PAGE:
HAMISH MCRAE: Brexit masks deeper problems in saving for retirement to NHS funding

Lord King - Mervyn King, former Governor of the Bank of England - struck the headlines with the comment that the government's preparations for the Brexit had been incompetent

If you are really fed up with the endless debate about Brexit, read on. Lord King – Mervyn King, former Governor of the Bank of England – struck the head with the remark that the government's preparations for the Brexit had been incompetent.

Details were released from a BBC program over the ten years since the economic crisis, to be broadcast this week. In the interview he said that it is unfortunate enough & # 39; was that the world's sixth largest economy should talk about storing food and medicine.

He said that a government that can not take action to prevent some of these catastrophic outcomes illustrates a very lack of preparation & # 39 ;.

Lord King - Mervyn King, former Governor of the Bank of England - struck the headlines with the comment that the government's preparations for the Brexit had been incompetent

Lord King – Mervyn King, former Governor of the Bank of England – struck the headlines with the comment that the government's preparations for the Brexit had been incompetent

He's right, of course. Whatever your opinion on the Brexit is, and he is a leaver, the preparations have been terrible. But actually embedded in the interview was something much more important. He said that there were really big problems for the economy that were being neglected.

This, he explained, includes how people can save more money, such as how they can save for retirement, how they can save and finance for the NHS, and how they can save enough to care for the elderly. All these things were clear before the Lehman crash, let alone the Brexit. Successive governments have only made matters worse.

For example, the occupational pensions crisis was exacerbated by Gordon Brown's tax return when he went to work, and all the crap with the tax on pensions subsequently undermined the system. Failure to accept the Dilnot Commission report in 2011 on the financing of social care has further suspended this problem. I would like to add the other huge problems with the economies of the West.

How do we adapt to a world economy when China passes the US by 2030? How do we train people to adapt when Artificial Intelligence takes over many jobs? Why did Great Britain and Europe fail to develop high-tech giants to challenge the US and increasingly China? The most brutal one should ask ourselves what our competitive advantage is in the West?

Together with another 380,000 people, Hamish McRae said he received the horrendous e-mail from Alex Cruz, the chairman and chief executive of British Airways, about the details of customers who & # 39; compromised & # 39;

Together with another 380,000 people, Hamish McRae said he received the horrendous e-mail from Alex Cruz, the chairman and chief executive of British Airways, about the details of customers who & # 39; compromised & # 39;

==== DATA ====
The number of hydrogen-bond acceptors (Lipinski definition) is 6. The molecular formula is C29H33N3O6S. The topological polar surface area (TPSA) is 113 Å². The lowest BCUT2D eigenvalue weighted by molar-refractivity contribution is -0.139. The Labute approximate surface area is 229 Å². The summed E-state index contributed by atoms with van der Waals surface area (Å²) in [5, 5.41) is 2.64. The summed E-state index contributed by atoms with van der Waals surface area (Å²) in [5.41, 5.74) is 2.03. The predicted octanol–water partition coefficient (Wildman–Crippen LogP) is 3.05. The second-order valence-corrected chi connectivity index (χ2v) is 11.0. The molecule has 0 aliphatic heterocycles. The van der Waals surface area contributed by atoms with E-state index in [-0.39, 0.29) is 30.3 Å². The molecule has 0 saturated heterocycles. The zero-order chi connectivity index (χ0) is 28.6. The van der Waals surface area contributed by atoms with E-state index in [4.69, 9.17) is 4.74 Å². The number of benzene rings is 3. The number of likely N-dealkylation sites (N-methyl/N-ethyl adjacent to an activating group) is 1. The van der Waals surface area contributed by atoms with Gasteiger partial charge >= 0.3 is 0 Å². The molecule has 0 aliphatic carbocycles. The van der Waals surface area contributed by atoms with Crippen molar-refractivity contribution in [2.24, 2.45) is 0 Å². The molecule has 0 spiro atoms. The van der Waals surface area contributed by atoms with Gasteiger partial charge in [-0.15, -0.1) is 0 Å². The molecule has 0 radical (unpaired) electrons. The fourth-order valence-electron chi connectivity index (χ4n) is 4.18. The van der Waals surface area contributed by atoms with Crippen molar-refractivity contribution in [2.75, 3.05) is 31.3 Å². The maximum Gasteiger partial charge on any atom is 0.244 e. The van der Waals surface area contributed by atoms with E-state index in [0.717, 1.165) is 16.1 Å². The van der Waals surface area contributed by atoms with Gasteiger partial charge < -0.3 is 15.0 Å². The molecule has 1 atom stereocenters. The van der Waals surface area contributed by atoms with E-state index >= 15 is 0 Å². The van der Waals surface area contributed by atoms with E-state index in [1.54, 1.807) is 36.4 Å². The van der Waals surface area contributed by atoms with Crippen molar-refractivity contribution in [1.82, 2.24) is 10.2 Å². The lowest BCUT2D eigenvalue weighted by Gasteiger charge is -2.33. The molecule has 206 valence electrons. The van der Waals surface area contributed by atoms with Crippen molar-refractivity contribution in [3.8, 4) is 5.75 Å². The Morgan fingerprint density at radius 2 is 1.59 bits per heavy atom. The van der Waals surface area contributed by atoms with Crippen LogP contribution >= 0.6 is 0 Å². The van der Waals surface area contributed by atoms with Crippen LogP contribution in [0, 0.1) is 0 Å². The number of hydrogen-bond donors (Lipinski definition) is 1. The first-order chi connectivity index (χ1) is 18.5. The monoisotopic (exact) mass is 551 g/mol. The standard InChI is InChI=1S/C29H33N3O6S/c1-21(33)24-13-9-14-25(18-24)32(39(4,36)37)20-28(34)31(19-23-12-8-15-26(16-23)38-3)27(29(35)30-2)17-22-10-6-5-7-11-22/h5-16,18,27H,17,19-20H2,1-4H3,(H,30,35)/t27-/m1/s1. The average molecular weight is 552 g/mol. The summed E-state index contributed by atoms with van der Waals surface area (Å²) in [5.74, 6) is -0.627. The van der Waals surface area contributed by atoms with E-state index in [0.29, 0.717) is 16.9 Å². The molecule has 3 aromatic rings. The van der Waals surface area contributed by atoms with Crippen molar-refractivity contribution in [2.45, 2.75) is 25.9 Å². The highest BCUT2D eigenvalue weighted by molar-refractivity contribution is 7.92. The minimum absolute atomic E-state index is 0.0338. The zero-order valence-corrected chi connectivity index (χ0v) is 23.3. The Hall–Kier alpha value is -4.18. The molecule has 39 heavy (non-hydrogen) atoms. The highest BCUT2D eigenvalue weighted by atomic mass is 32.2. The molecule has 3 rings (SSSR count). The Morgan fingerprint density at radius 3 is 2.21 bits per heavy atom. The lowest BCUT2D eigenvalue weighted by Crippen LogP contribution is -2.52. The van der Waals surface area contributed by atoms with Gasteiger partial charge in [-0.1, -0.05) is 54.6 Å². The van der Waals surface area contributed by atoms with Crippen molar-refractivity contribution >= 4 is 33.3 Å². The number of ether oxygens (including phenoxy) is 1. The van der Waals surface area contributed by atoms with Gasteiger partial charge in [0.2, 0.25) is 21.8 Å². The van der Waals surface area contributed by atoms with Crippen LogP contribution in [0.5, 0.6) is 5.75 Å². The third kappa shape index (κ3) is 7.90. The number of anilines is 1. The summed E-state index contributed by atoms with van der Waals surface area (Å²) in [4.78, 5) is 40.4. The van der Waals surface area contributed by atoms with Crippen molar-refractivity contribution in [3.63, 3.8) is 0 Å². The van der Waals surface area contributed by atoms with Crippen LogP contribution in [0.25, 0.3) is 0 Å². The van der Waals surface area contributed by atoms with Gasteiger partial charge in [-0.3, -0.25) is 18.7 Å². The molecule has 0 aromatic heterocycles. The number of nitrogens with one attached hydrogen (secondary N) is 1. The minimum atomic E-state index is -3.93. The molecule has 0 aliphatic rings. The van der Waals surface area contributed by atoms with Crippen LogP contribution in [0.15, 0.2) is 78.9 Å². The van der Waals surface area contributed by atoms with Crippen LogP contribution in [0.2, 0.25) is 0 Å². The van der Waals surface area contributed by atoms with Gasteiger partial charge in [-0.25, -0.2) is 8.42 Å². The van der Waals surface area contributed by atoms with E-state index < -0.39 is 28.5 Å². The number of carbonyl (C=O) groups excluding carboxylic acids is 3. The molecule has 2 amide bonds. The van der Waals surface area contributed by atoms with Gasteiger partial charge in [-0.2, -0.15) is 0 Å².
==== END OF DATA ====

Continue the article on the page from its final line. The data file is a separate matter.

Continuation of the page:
Together with another 380,000 people, Hamish McRae said he received the horrendous e-mail from Alex Cruz, the chairman and chief executive of British Airways, about the details of customers who & # 39; compromised & # 39;

Finally, broadening the point of Mervyn King, there is the whole question of the addiction to debts in the world, which is still lurking more than ten years after the credit crisis. How do we deal with all the dangers that occur at an international level? And on a personal level, how do we teach people to manage their financial affairs wisely? Huge questions indeed. If this Brexit company has settled down, let's think about it.

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We are not really an exclusive club. Together with another 380,000 people, I received the horrendous e-mail from Alex Cruz, the chairman and chief executive of British Airways, about endangering & # 39; of customer data.

If you call them, you get a similar statement, although not voiced by Mr. Cruz, but by a young sounding woman. He went on the radio to explain that it was not their encryption that had failed; it was something else, although quite a bit unclear. The markets took their signal and beat 3 percent of the share price.

Computer disasters are part of the business world and BA has had its share. In May last year it was its worst disruption ever and in July there was a malfunction. Sometimes they are bad enough to dismiss the chief executive, as in the case of TSB. Sometimes the management survives and we will see what happens to Mr Cruz.

The real charge against him is not that he presided over two serious mistakes. Rather, he does not have an intuitive sense of what BA used to do in the past. His experience is with American Airlines and the Spanish budget company, Clickair, which has subsequently merged with Vueling and under the Vueling-livery is now part of IAG, holding company for BA. BA still produces the lion's share of IAG profits, but is very vulnerable to the attack that it no longer offers premium brand value for the extra costs it entails.

Mr. Cruz has the decency to recognize that there is a problem. In an interview with The Mail on Sunday in January, he admitted: & # 39; There were a few days last year that were bad, so it had an impact on our reputation. & # 39; He added optimistically: "This year, I think, is the year we choose ourselves."

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